Monday, April 18, 2011


Emirates Stadium



King's College

King's College

Let’s see, I left you all on the train to Cambridge. Well Cambridge is really cool. It’s like a really, really dressed up college town crossed with a medieval walled city crossed with a Disney World ride. After I arrived and checked into the hostel, I went to a pub called the Eagle. A few notes on the Eagle. 1) It is located about half a block from King’s College (possibly the single most famous school in the world--think John Maynard Keynes, Alan Turing, and Salman Rushdie). 2) It is more than twice as old as the United States and has been in continuous operation since 1525 (that’s not a typo). 3) During WWII, RAF and USAF squads on R&R would meet here and write the names of their fallen comrades on the ceiling in the back room. You can still see the names today. 4) And the only thing I knew about it--Watson and Crick went therefore lunch six days a week for two years as they hashed out the structure of DNA, and it was in the Eagle where they first announced that they “had discovered the secret of life”.

I talked for a couple of hours with some air force pilots in the back room, and turned in relatively early, as all of the pubs close around 11, whereas the “social clubs” stay open later. Most of the students appeared to be dressed up in ridiculous costumes for I guess socials or something.

In the morning, I alit from my hostel to see the college and town. The town is nothing too special--a couple of plazas here and there--but the university is amazing. It’s located on what seriously looks like a fake river (the river Cam). The river is incredibly picturesque, maybe because it was actually sunny for once. It runs through most of the colleges, and I guess provides a large source of income for the students as everywhere you go, you are accosted by them to see if you want to go “punting.” I did not “punt” the river, and instead, I just walked around and took a nap in a quad (I am incredibly sleep deprived--hostels have been somewhat hostile to my sleep patterns--I think every night so far I have been woken up at 3 or later by either a neighbor or a roommate).

I rode the train back to London and by the time I got back to King’s Cross, I had roughly 13 hours to kill. I decided to go to Arsenal, and see if I could catch any of the “football match” (you’re welcome Billy). Note: soccer talk begins here, read at your own risk if you don’t know anything about soccer or just skip to the next paragraph. The fixture was level at nil-nil deep into the second half when I got to the stadium. I walked around the stadium and found a pub about a block away, where you could hear the stadium noise at about the same time in real life as on the tv. I hadn’t realized that this was kind of an important game for Arsenal. They are in second place in the league, down seven points to United with six games left. They basically had to win the game, but if they did, they would only be down four points with five games left including one with Manchester at the Emirates. So, there was a big injury in the second half which set up for 8 minutes of stoppage time (preposterous). Then in the 7th minute of stoppage time, Arsenal got a penalty kick after one of their forward was tripped in the box. Place is going bonkers. They take about a minute and a half to set up the shot and eventually score. Place is going more bonkers. 9 minutes into stoppage time at this point. Liverpool are desperate. They drill the kickoff at the goal almost goes in. They get the ball back, drill it in one last time. They draw a free kick on the edge of the box--last kick of the game. It get deflected by the wall, and in the scramble for the ball, an Arsenal player falls on top of a Liverpool player--PK. Liverpool score and the full time whistle is blown. Tie. It’s as though the queen just died. People begin to file outside the bar, all in shock and dismay. Let’s hope that Madrid-Barcelona is this exciting next Tuesday when I’m in Barcelona.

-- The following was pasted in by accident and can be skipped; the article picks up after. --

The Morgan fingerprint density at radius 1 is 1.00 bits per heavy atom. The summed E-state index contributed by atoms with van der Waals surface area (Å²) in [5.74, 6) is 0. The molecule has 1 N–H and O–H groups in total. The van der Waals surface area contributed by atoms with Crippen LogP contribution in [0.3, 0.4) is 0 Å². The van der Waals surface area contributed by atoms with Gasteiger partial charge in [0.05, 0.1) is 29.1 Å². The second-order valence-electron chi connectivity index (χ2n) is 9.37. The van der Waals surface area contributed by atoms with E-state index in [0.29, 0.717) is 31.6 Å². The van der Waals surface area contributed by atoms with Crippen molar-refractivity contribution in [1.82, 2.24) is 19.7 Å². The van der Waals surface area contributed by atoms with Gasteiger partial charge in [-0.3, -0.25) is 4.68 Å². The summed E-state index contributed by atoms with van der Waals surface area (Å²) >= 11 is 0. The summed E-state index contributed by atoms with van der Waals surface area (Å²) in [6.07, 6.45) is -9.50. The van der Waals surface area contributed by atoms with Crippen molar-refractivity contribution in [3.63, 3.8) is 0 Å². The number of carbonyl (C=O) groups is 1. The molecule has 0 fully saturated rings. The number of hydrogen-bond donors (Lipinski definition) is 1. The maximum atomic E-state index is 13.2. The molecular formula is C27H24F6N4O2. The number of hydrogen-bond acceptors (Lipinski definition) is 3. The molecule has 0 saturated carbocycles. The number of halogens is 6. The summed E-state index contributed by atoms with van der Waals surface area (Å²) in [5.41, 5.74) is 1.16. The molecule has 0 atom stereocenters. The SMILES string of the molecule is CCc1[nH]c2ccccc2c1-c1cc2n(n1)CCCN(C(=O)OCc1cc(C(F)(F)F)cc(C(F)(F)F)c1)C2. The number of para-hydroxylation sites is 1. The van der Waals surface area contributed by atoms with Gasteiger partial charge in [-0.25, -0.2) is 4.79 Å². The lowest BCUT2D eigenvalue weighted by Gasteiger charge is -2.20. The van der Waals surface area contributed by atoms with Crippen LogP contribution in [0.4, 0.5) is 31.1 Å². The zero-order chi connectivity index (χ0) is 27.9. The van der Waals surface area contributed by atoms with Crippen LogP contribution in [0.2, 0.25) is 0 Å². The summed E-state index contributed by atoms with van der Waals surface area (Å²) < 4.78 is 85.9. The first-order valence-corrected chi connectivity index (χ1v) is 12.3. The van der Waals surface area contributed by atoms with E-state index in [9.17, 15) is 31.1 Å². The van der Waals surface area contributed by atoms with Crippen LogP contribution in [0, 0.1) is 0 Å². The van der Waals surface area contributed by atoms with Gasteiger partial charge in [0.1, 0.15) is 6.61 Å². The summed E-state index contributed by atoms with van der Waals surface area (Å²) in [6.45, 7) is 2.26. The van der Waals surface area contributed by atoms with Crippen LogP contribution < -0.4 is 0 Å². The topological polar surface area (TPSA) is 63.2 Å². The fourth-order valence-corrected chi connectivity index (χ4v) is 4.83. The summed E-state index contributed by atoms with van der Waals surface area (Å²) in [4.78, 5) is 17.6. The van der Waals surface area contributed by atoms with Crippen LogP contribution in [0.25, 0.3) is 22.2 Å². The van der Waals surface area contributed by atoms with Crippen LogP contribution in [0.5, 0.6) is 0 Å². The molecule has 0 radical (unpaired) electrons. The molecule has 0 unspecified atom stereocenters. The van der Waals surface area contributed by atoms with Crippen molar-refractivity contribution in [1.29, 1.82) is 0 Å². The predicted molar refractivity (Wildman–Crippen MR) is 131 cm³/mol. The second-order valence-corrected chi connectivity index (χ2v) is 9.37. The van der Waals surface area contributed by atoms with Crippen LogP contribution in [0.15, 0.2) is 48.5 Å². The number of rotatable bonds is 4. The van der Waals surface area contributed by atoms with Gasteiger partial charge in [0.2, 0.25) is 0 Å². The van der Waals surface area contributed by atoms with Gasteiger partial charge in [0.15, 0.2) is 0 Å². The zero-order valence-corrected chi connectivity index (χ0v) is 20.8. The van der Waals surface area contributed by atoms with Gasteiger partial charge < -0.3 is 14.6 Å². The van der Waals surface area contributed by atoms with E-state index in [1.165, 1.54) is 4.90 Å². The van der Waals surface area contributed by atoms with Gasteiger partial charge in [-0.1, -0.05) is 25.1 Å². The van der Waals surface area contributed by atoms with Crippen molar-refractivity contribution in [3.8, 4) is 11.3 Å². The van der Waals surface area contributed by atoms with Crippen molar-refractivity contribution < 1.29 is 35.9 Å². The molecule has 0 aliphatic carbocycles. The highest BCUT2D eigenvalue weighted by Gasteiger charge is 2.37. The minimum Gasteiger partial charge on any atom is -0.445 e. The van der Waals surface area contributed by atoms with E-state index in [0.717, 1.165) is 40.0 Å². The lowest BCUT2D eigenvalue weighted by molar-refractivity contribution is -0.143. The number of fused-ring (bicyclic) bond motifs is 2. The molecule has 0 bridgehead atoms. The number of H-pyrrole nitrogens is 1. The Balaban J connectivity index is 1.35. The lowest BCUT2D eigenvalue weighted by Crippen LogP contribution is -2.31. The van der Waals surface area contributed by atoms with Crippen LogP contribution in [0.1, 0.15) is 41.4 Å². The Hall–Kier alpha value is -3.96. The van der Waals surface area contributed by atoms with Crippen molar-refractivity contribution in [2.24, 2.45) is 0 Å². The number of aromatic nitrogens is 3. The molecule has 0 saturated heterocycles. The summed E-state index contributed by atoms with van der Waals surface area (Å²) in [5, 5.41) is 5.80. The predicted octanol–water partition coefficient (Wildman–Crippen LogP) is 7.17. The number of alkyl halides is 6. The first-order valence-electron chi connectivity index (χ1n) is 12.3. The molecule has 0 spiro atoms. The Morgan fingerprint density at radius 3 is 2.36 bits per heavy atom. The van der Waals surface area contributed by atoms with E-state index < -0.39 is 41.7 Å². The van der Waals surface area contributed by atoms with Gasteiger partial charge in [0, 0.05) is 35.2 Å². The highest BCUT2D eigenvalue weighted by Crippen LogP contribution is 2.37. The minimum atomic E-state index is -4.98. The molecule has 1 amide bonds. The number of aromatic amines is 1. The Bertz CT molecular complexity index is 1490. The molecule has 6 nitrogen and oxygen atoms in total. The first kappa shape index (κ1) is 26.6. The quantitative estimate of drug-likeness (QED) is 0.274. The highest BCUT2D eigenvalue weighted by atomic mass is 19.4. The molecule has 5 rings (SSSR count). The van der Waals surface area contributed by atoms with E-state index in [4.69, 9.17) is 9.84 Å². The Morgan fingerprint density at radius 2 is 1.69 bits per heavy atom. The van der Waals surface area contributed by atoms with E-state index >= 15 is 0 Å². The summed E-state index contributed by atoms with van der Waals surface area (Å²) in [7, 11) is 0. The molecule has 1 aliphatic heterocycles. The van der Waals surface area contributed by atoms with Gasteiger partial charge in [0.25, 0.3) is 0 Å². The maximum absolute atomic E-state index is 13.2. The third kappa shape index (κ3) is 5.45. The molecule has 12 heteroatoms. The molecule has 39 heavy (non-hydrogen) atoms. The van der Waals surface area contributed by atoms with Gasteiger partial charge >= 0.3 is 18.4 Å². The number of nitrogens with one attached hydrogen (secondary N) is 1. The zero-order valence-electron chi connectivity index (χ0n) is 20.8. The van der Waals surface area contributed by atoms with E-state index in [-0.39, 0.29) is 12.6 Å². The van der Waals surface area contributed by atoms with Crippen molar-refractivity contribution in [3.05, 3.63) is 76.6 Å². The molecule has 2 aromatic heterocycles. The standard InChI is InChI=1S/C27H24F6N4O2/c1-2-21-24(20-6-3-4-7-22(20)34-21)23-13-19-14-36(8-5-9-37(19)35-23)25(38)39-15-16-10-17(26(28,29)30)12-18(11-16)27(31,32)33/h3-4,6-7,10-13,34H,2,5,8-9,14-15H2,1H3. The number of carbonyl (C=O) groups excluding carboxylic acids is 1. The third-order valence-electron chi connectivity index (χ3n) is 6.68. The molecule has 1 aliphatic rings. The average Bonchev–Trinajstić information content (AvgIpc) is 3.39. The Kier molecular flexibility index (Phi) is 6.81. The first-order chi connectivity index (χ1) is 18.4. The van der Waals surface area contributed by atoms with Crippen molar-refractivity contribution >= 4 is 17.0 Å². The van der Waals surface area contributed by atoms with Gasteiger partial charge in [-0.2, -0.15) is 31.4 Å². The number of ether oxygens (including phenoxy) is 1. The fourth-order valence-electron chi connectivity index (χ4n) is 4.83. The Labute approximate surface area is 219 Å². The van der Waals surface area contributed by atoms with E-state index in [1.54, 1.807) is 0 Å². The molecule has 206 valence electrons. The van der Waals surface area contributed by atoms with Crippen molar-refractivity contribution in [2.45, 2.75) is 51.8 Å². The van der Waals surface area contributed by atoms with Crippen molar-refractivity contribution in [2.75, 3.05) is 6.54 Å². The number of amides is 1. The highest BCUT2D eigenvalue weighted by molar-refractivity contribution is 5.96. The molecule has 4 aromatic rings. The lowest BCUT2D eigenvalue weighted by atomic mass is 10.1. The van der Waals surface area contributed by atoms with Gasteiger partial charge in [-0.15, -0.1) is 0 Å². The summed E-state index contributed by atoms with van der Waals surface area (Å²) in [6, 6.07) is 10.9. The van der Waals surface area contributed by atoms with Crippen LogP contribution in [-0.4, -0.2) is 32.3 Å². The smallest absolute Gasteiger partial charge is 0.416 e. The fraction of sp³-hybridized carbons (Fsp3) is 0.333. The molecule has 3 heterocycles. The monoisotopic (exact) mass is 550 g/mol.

I spent the night in the Luton airport as my check-in time for my flight to Dublin was 5 AM. A miserable night, and I am even more sleep-deprived than I was yesterday. I am in Dublin now though awaiting the first friendly face in a week in my friend Stephen. More to come.

1 comment:

  1. I so love the pictures of punting. And I did skip the incredibly long paragraph on soccer (thanks, Billy). Incredibly beautiful weather here in Athens--70's, sunny, but still pollen-ridden. Where will you spend Easter Sunday?